11:30am PT by Marisa Guthrie
'Sons of Anarchy' Kurt Sutter Talks Emmy Snubs and Season 4
BEVERLY HILLS – Sons of Anarchy creator Kurt Sutter didn’t take the Emmy bait during the show’s question and answer session at the Television Critics Association press tour Saturday morning. He was rather philosophical about his latest middle finger (on Twitter) to the Television Academy for failing to recognize the show or its cast.
“My tweets are more about my bad relationship with my father than they were about the actual Emmys,” he explained. “If any of you want to lay me down on a couch and talk about that I will gladly open up that can of worms -- and probably pay you.”
Last year, Sutter vented his anger at the Television Academy’s failure to recognize the show in its second season in his somewhat infamous “dirty-faced outlaws” blog.
This year, series star Katey Sagal, Sutter’s wife, won the Golden Globe for best actress in a drama. But she was not nominated for an Emmy.
The day before the nominations were announced last month, Sutter predicted on Twitter that Sons of Anarchy would again be overlooked. When it was, he took to Twitter again.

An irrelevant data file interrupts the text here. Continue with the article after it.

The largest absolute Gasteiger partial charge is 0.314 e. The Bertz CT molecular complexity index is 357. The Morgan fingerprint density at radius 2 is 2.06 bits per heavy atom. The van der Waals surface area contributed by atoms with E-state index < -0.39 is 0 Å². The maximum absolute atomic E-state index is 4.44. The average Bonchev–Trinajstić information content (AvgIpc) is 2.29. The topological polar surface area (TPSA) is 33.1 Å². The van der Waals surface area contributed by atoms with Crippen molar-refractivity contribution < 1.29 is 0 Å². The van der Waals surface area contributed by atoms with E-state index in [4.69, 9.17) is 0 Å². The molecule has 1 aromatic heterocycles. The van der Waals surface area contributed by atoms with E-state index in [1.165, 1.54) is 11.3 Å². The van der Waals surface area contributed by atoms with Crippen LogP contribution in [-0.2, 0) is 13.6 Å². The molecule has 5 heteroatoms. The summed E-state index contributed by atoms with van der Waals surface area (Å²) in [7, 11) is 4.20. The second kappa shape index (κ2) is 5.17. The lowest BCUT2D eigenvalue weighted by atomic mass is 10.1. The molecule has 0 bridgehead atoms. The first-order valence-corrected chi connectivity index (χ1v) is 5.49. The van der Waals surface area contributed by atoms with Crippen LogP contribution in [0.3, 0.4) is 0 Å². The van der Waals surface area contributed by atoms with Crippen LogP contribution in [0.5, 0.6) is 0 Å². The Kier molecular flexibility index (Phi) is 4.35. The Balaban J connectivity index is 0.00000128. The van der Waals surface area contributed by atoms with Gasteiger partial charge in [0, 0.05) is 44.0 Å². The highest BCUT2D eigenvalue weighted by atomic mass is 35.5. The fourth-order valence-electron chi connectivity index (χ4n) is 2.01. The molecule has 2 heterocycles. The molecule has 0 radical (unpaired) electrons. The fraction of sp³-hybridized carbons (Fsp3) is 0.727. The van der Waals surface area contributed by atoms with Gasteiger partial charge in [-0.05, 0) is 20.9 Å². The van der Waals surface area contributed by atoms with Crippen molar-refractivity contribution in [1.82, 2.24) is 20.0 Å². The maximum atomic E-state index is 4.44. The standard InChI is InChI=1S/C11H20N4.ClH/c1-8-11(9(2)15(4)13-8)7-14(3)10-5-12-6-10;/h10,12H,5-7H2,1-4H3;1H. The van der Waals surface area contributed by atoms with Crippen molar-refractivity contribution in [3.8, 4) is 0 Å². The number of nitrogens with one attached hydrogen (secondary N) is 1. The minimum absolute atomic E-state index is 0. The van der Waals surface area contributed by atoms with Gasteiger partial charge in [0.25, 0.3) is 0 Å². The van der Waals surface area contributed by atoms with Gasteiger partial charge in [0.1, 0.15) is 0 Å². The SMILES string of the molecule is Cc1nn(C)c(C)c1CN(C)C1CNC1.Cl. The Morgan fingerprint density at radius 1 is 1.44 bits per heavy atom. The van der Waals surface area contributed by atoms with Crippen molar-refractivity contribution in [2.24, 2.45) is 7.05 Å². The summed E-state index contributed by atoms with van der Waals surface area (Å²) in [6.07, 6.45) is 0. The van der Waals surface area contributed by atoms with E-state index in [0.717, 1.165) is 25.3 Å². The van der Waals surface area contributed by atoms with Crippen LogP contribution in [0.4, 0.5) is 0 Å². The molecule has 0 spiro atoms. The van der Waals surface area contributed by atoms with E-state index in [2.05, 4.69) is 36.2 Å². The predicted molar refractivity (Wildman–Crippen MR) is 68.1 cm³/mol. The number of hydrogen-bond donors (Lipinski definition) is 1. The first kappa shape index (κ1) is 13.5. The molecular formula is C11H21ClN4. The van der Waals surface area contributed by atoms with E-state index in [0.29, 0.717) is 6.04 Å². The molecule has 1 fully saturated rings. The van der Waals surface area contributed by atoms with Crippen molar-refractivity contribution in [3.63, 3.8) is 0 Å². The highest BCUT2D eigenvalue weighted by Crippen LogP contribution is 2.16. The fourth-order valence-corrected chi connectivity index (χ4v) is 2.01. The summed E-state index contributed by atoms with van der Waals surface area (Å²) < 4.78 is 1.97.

“If my mom and dad were alive, this Emmy snub would kill them,” he Tweeted. “That’s not true; they were too old to understand my show. Just like the academy.”
After the TCA session, Sutter explained that it was “a sardonic response."
"And it was really making fun of the whole process. I don’t regret anything I say or do," he said. "I should have realized there was history, so I protect myself and the show so that it’s not ripped out of context.”
Sons of Anarchy has been FX’s highest-rated series ever. And the show heads into its fourth season with Paris Barclay onboard full-time as a director and executive producer. Barclay (In Treatment, NYPD Blue) has directed several episodes of Sons. And Sutter said he has been trying to get him to join the show full time since season one. But Barclay was busy with other projects, specifically HBO’s In Treatment.
“You only get two or three chances to find a show where the passion is as good as the writing and as good as the cast,” said Barclay. “Kurt cajoled me. He bought me an expensive dinner.”
“It’s a hard position to fill,” said Sutter. “Putting someone in that position and giving them the authority and the trust and the creative freedom, I knew it had to be somebody of Paris’ caliber who knew the show. I had tried to get him for season three. We continued to whittle away at him and we broke his spirit.”